If you're going to open this door, then you'd better not only sequester funds for it, because some fool is going to come back asking for it. But you'd better make sure you have the details about consequential damages disclaimed in a way that's accurate for your jurisdiction. Otherwise I'll go claim that your pictured turned brown on my wall, and I missed an important job promotion because my boss thought it looked bad, so you owe me lost wages. Just sayin'.
My occasional sales are are matted and framed. I always put a sticker on the back that says something about being printed and mounted with archival quality materials and also states that it should not be hung in direct sunlight and the UV acrylic should not be cleaned with anything abrasive.
Offering a warranty just invites a purchase by some wise ass lawyer.
I guess you don't want to sell a print to me .
Originally Posted by PeterAM
A warranty is simply a promise. If a seller wants to promise anything about their print, they can. It's best though to make sure that if you make such a promise, that you can fulfil it, if necessary.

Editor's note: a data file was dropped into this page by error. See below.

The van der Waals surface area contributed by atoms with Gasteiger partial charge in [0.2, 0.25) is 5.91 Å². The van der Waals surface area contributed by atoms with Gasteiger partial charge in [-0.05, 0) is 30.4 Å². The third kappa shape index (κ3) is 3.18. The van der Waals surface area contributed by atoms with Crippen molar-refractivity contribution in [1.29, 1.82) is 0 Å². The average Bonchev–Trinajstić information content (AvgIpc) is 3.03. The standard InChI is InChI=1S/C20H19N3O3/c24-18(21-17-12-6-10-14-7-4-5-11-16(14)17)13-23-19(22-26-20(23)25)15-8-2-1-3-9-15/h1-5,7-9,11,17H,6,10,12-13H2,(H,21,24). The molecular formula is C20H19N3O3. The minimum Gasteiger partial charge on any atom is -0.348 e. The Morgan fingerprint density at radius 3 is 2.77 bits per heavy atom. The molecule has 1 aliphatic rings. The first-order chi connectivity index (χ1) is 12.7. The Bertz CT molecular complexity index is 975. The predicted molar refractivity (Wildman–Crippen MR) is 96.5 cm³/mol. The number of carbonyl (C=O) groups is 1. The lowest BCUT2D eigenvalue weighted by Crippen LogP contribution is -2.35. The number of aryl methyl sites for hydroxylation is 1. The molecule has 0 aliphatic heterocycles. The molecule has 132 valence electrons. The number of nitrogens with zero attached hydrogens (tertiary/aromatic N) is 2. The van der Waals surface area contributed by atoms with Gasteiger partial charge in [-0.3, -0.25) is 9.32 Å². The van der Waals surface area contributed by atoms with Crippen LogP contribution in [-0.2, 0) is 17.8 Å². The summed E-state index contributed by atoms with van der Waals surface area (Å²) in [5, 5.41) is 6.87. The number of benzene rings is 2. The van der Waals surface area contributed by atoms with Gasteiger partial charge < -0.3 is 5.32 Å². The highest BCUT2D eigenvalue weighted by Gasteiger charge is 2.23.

“Photography is a complex and fluid medium, and its many factors are not applied in simple sequence. Rather, the process may be likened to the art of the juggler in keeping many balls in the air at one time!”
Ansel Adams, from the introduction to The Negative - The New Ansel Adams Photography Series / Book 2
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If you adopt a para-legal stance on warranty, that is to say if you give a warranty and a client/purchaser accepts it, if something goes wrong, you will be answerable for repatriation.
In traditional photographic prints, you must be absolutely certain from the start you can guarantee the quality and perpetual wellbeing of the print. This is very difficult to do if you sell just raw prints, rather than matted and/or framed. The latter two options discourage the possibility of the print coming to harm in unskilled hands e.g. the purchaser likes you work but no doubt may have little idea what constitutes proper handling until it is framed.